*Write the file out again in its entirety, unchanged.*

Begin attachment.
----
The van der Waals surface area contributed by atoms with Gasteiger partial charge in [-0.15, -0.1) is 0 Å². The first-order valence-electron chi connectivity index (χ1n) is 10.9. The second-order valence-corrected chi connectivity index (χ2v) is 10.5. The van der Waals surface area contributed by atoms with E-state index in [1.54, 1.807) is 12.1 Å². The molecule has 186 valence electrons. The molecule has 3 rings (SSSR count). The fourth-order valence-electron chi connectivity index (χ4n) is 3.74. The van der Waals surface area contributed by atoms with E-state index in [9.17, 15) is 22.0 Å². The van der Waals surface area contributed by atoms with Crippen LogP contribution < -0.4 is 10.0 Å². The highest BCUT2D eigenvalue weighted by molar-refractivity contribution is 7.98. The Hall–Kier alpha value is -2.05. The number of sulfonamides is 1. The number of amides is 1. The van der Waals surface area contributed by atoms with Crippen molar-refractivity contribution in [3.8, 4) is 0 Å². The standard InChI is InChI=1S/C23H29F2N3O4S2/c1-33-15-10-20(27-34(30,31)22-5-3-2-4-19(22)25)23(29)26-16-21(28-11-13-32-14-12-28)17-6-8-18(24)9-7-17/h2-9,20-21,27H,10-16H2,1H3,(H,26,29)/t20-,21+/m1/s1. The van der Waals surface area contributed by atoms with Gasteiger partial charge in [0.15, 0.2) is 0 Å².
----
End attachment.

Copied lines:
The van der Waals surface area contributed by atoms with Gasteiger partial charge in [-0.15, -0.1) is 0 Å². The first-order valence-electron chi connectivity index (χ1n) is 10.9. The second-order valence-corrected chi connectivity index (χ2v) is 10.5. The van der Waals surface area contributed by atoms with E-state index in [1.54, 1.807) is 12.1 Å². The molecule has 186 valence electrons. The molecule has 3 rings (SSSR count). The fourth-order valence-electron chi connectivity index (χ4n) is 3.74. The van der Waals surface area contributed by atoms with E-state index in [9.17, 15) is 22.0 Å². The van der Waals surface area contributed by atoms with Crippen LogP contribution < -0.4 is 10.0 Å². The highest BCUT2D eigenvalue weighted by molar-refractivity contribution is 7.98. The Hall–Kier alpha value is -2.05. The number of sulfonamides is 1. The number of amides is 1. The van der Waals surface area contributed by atoms with Crippen molar-refractivity contribution in [3.8, 4) is 0 Å². The standard InChI is InChI=1S/C23H29F2N3O4S2/c1-33-15-10-20(27-34(30,31)22-5-3-2-4-19(22)25)23(29)26-16-21(28-11-13-32-14-12-28)17-6-8-18(24)9-7-17/h2-9,20-21,27H,10-16H2,1H3,(H,26,29)/t20-,21+/m1/s1. The van der Waals surface area contributed by atoms with Gasteiger partial charge in [0.15, 0.2) is 0 Å².